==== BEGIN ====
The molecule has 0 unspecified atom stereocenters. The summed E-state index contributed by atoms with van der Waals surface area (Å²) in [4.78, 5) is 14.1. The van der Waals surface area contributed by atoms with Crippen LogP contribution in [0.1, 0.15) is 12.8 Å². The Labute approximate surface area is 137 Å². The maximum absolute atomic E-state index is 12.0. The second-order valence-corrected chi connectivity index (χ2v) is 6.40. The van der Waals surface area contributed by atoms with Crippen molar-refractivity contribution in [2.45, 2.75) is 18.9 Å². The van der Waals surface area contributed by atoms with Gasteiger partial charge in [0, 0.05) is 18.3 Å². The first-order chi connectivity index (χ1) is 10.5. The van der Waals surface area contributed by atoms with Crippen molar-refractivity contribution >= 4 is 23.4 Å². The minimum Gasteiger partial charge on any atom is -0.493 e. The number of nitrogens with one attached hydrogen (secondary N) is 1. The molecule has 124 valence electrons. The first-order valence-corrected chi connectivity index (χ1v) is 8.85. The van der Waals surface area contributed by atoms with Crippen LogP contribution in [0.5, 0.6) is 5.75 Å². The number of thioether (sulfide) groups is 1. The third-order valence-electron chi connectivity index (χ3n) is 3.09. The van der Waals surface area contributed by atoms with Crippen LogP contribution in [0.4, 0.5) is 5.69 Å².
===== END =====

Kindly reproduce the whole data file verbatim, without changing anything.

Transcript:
The molecule has 0 unspecified atom stereocenters. The summed E-state index contributed by atoms with van der Waals surface area (Å²) in [4.78, 5) is 14.1. The van der Waals surface area contributed by atoms with Crippen LogP contribution in [0.1, 0.15) is 12.8 Å². The Labute approximate surface area is 137 Å². The maximum absolute atomic E-state index is 12.0. The second-order valence-corrected chi connectivity index (χ2v) is 6.40. The van der Waals surface area contributed by atoms with Crippen molar-refractivity contribution in [2.45, 2.75) is 18.9 Å². The van der Waals surface area contributed by atoms with Gasteiger partial charge in [0, 0.05) is 18.3 Å². The first-order chi connectivity index (χ1) is 10.5. The van der Waals surface area contributed by atoms with Crippen molar-refractivity contribution >= 4 is 23.4 Å². The minimum Gasteiger partial charge on any atom is -0.493 e. The number of nitrogens with one attached hydrogen (secondary N) is 1. The molecule has 124 valence electrons. The first-order valence-corrected chi connectivity index (χ1v) is 8.85. The van der Waals surface area contributed by atoms with Crippen LogP contribution in [0.5, 0.6) is 5.75 Å². The number of thioether (sulfide) groups is 1. The third-order valence-electron chi connectivity index (χ3n) is 3.09. The van der Waals surface area contributed by atoms with Crippen LogP contribution in [0.4, 0.5) is 5.69 Å².